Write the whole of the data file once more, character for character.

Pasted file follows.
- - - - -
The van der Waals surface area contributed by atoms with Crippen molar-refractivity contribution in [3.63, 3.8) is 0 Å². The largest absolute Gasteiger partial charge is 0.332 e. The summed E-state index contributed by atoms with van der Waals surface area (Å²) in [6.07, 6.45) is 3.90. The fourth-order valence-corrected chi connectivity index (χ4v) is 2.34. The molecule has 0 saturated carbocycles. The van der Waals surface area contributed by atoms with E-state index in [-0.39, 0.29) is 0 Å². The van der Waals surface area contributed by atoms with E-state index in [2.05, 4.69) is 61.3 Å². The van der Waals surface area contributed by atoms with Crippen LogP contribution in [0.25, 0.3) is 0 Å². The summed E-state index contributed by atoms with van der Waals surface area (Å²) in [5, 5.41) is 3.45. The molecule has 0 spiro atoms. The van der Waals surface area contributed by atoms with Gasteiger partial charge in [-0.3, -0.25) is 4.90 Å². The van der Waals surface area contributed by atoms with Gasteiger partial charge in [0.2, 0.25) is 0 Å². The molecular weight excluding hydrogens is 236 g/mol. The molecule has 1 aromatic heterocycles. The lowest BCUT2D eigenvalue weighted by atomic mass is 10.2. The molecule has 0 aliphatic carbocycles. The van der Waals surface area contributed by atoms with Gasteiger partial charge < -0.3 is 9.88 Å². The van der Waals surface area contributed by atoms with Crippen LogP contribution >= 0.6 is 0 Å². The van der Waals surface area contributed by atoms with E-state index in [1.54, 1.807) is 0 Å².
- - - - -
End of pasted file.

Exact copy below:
The van der Waals surface area contributed by atoms with Crippen molar-refractivity contribution in [3.63, 3.8) is 0 Å². The largest absolute Gasteiger partial charge is 0.332 e. The summed E-state index contributed by atoms with van der Waals surface area (Å²) in [6.07, 6.45) is 3.90. The fourth-order valence-corrected chi connectivity index (χ4v) is 2.34. The molecule has 0 saturated carbocycles. The van der Waals surface area contributed by atoms with E-state index in [-0.39, 0.29) is 0 Å². The van der Waals surface area contributed by atoms with E-state index in [2.05, 4.69) is 61.3 Å². The van der Waals surface area contributed by atoms with Crippen LogP contribution in [0.25, 0.3) is 0 Å². The summed E-state index contributed by atoms with van der Waals surface area (Å²) in [5, 5.41) is 3.45. The molecule has 0 spiro atoms. The van der Waals surface area contributed by atoms with Gasteiger partial charge in [-0.3, -0.25) is 4.90 Å². The van der Waals surface area contributed by atoms with Gasteiger partial charge in [0.2, 0.25) is 0 Å². The molecular weight excluding hydrogens is 236 g/mol. The molecule has 1 aromatic heterocycles. The lowest BCUT2D eigenvalue weighted by atomic mass is 10.2. The molecule has 0 aliphatic carbocycles. The van der Waals surface area contributed by atoms with Gasteiger partial charge < -0.3 is 9.88 Å². The van der Waals surface area contributed by atoms with Crippen LogP contribution >= 0.6 is 0 Å². The van der Waals surface area contributed by atoms with E-state index in [1.54, 1.807) is 0 Å².